There are many approaches and activities that health play specialists use as distraction during procedures or stressful times in hospital – some are more suitable for younger children, others work better for teenagers. Some are noisy or busy activities, some are quiet and more focussed. The key element with all distraction techniques is the connection between a child and an adult helping them, whom they trust.

  • Books – All sorts of books can be used for distraction – the type depends on your child’s age. Some books are designed to encourage children to focus on looking for characters or items within their pages. Younger children may enjoy a pop-up book or a musical book. Older children or teenagers may prefer to listen to a story on a CD or audiobook app.
  • Games – Many different games are suitable for distraction, but the procedure and setting need to have been considered and the game will need to be appropriate for your child’s age. Simple board games can be use where space allows. Younger children may prefer ‘I spy’ or simple counting or memory games, whereas older children or teenagers may be happier with a game on their phone or tablet.
  • Music – Listening to or singing a favourite song can be used successfully with all age groups. Choosing some music to share or listen to can give children a sense of control. There is also ‘therapeutic’ music that may be available that use sounds from nature that may have a calming effect.
  • Touch and feel toys – These are suitable for all ages and can be helpful for children with special needs. Playing with textured toys like squashy plastic balls or their own cuddly toys can be helpful. Toys that are engaging and attractive to look at, such as those with mirrors or LED lights, can also work well.
  • Messy play – This approach is less commonly used during procedures but can be helpful to distract a child from anxiety or pain, for example, after surgery. Painting, drawing, water play or manipulating dough or slime can be very calming.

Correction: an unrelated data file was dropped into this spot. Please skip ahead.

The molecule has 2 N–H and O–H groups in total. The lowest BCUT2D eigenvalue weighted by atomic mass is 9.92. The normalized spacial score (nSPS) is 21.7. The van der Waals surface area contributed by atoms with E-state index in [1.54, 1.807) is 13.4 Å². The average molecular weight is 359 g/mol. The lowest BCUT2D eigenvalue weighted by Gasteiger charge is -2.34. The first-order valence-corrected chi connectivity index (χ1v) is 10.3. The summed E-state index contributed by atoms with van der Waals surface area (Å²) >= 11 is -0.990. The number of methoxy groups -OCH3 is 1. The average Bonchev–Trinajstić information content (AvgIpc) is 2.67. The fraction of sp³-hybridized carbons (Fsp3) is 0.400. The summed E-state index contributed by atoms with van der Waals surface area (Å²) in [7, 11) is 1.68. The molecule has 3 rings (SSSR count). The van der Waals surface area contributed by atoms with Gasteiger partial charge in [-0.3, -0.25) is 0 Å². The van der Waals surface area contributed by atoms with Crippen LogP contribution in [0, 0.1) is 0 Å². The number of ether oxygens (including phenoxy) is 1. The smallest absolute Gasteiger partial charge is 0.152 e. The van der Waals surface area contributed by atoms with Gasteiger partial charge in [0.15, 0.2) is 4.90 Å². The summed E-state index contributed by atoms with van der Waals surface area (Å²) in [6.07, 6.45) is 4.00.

• Make believe or ‘small world play’ toys – These can work very well with younger children who can use them to act out a story during the procedure. Hand or finger puppets, dolls, soft toys, small figures or toy cars can all be used.
  • Controlled breathing – This can be used for all ages and may involve blowing-up an imaginary balloon or keeping a feather up in the air. Other things can also be used to help children focus on their breathing, like party blowers or bubbles. Older children might want to just concentrate on how their breathing feels.
  • Coaching/talking – Older children and teenagers may prefer to talk through the procedure as it happens, or they might prefer someone to talk with them about things that interest them. By concentrating on keeping the conversation flowing, their thoughts might be distracted from the procedure itself.
  • Guided imagery – This is specific form of distraction, for which some health play specialists have undergone training, used to give the child an alternative focus, as well as elements of relaxation, choice and control.

During the procedure

To be ready for a procedure you, your child and the health play specialist (HPS) will decide on a method of distraction. Other things may be discussed including any pain relief that will be used or the position that your child will need to sit in.